Life in shadow of bombs for Mariupol children09 september 2014, 13:25
"I'm brave, I'm not afraid," shouted six-year-old Sasha as he leapt across the roofs of makeshift garages not far from the tanks and concrete barricades set up to defend the Ukrainian port city of Mariupol from a feared rebel assault, AFP reports.
Sasha says all his friends have already fled the coastal city, the latest battleground in the five-month conflict between Ukrainian government forces and pro-Russian separatists.
Sasha lives just 200 metres (yards) away from the government checkpoint on the eastern edge of Mariupol that came under insurgent fire at the weekend, rattling a tenuous truce between the warring parties.
"My friends are gone because this is war here," said the blond-haired boy before he launched into his mini-adventure among the grim Soviet-era apartment blocks that house workers from a vast nearby steelworks.
Vera, a retired building industry worker, looked on with disapproval.
"You look like a child in Africa, pull up your pants," she scolded, before sighing: "I don't understand why his parents let him play here."
After weeks of calm, Mariupol was suddenly thrust into the forefront of the battle for Ukraine when rebel fighters -- with the apparent backing of Russian elite troops and heavy weaponry -- suddenly pushed south in a dramatic reversal of fortune for government forces.
The seizure of Mariupol would be vital to any rebel plan to create a land corridor between the Russian border and the Crimean peninsula and would cut off Ukraine's access to the southeastern Sea of Azov.
So the residents of the only major city in the eastern conflict zone still in government hands have been desperately digging in since the shelling began in late August.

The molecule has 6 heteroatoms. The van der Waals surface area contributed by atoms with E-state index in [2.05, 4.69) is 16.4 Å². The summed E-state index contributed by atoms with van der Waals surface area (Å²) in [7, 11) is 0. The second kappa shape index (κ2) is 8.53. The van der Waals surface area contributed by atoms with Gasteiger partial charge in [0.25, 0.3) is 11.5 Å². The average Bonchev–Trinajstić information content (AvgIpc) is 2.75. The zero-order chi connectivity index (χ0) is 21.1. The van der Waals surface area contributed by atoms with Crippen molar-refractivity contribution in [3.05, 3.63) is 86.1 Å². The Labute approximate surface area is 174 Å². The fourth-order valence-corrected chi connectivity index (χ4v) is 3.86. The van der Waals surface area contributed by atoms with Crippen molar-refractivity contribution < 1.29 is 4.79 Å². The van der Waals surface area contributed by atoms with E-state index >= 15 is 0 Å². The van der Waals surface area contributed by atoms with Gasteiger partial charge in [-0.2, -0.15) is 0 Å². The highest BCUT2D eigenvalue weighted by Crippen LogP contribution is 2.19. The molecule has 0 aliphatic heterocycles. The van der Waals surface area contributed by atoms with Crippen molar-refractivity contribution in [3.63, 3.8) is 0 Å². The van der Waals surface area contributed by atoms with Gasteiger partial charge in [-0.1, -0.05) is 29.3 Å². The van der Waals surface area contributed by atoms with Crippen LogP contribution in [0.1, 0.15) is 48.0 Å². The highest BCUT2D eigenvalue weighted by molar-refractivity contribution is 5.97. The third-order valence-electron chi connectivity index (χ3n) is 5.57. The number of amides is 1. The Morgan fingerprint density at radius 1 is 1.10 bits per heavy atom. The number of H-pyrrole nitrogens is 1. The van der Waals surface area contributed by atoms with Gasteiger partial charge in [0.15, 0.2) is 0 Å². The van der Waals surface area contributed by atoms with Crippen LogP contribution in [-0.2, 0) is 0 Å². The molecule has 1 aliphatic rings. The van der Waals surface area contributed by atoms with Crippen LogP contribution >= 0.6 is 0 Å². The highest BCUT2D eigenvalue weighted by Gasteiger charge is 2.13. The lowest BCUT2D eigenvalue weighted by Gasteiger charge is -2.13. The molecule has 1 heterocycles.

"The night was calm, thank God. I heard explosions but they were far from here," Vera said tearfully. "The day before it was horrific. It was terrifying."
With trembling hands, Vera took out a plastic bag of medicines. "They are calming pills, this is how we manage to cope with all the stress."
She said she herself decided to stay put because she didn't want to abandon her two cats. "The separatists can go to hell!"
In the fighting that erupted around the eastern checkpoint on Saturday just hours after the signing of the truce, a civilian woman was killed and another three people were injured, apparently hit by machine-gun fire as they tried to flee by car.
But the checkpoint remains under government control despite the attacks, with Ukrainian soldiers and militiamen from pro-Kiev volunteer battalions manning the concrete barricades as tanks rumble nearby.
In a field of sunflowers along the road, soldiers have dug out tarpaulin-covered shelters to hide their weapons and equipment. Three yellow bulldozers are in action to rebuild the barriers damaged in the latest violence.
'You hear boom, boom!'
"Before there were many children in the neighbourhood," said Vera. "The workers doing the night shift at the factory would always tell them not to make too much noise so they could sleep.
"Now look, there's only him," she said as she gestured towards the young Sasha.
Svetlana, a 16-year-old high school student, said she had just returned from her grandmother's home in another part of town where she had taken refuge from Saturday's bombardments.
But she said there was no question of her attending her school, which is located in an exposed area on the highway out of the city.
"It's hard to imagine being in class if they start bombing. If they fire directly at the school, it's over," she said.
She said the bombardments gave her goosebumps.
"You're in your bed and you hear boom, boom! That you open your eyes and you know you have to flee," she said, thankful that her parents own a car.
"When they start bombing, the windows and the walls start shaking, and then believe me you do not want to stay here."
by Amélie HERENSTEIN